PEA RIDGE – “It’s a great part-time job,” said Cameron McNabb, director of facilities and transportation, of school bus drivers.
The Pea Ridge School District currently has two positions open for school bus drivers – a special education route and a rural route.
“We are always on the lookout for replacements and travel drivers,” McNabb said.
“One of the things we can’t get is people willing to take trips at night,” he said.
“It’s extra income – always has been,” he said. “It’s cheap insurance.”
“It’s half past one in the morning and again in the afternoon,” he said.
Driving hours on a route are 6:15 am to 8 am in the morning and 3 pm to 4:45 pm in the afternoon. That’s a great job for semi-retirees and farmers, McNabb said.
“The first driver leaves here at around 6:15 am and drives to Gateway,” he said. “The last one leaves around 7 a.m.
“Pea Ridge Schools will train bus drivers whether they wish to drive a route, replace only, or drive routes. Having licensed and qualified drivers in our community helps ensure that we can provide transportation to our clients.
“Pea Ridge is currently in a rare position to have an adequate amount of equipment but, in a strange twist like every district, we don’t have enough qualified drivers,” he said.
A bus driver is hired for 179 paid driving days over 24 pay periods (every two weeks), starting at $ 11,844.13 with annual increases, according to McNabb. He said the salary is additional salary that “often will not affect retirement or other benefits.”
Bus drivers receive all of the benefits of a public school employee, including paid sick leave, personal time off, summers with continuous pay, the Arkansas teacher retirement system after five years of service, health insurance, life insurance and disability insurance.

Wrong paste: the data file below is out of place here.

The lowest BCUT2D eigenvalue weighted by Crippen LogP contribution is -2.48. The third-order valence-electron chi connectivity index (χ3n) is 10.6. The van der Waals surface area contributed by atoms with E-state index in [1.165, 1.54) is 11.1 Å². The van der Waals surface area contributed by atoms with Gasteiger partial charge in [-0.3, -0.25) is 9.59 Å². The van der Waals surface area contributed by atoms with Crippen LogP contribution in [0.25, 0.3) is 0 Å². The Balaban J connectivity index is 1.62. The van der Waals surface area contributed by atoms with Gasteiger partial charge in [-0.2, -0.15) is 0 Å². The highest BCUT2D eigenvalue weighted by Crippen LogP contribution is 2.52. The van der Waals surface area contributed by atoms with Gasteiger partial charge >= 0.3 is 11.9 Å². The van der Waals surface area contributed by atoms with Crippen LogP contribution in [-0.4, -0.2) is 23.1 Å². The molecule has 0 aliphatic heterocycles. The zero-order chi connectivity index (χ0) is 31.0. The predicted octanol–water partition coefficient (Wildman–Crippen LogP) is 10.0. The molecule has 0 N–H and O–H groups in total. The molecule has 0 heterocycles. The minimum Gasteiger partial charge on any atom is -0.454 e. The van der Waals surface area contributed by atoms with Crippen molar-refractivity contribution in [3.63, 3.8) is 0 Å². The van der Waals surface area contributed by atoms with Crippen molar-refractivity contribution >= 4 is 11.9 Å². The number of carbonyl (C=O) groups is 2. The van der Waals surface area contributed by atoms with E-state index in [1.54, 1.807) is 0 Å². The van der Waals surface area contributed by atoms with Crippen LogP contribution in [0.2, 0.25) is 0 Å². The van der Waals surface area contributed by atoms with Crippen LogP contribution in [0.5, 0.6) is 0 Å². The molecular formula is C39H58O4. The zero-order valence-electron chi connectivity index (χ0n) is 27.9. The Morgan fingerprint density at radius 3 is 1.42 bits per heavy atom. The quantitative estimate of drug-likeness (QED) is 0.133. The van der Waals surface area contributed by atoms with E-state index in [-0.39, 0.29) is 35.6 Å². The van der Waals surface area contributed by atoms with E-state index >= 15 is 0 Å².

The license qualifications are a Class B commercial driver’s license with a Passenger endorsement and a School bus endorsement. Pilots must be qualified for air brakes and pass a physical exam. Drivers must be at least 21 years old and able to pass a background check without being convicted of felony or child abuse.
McNabb said the district would help train those interested in the CDL and reimburse the costs of the test once it is successful. He said the district would also pay for the required physical exams.
He said the buses are more stable than a 15-passenger van and are similar to driving a large recreational vehicle. “There is better visibility,” he said, noting that the driver is seated high looking at the corners of the bus. He said there are seven mirrors on each bus and there are cameras that show behavior and activity on the bus.
“I would love to have people with school-aged children; they could load them up and take them home,” he said, adding that parents of athletes would be great bus drivers for the kids. sporting events outside the city. “They could drive the bus, watch their kid’s game, drive back and get paid for it.”
“There is a great camaraderie between the pilots,” said McNabb. “They arrive early and sit and talk before and after their route.”
Annette Beard can be contacted by email at [email protected]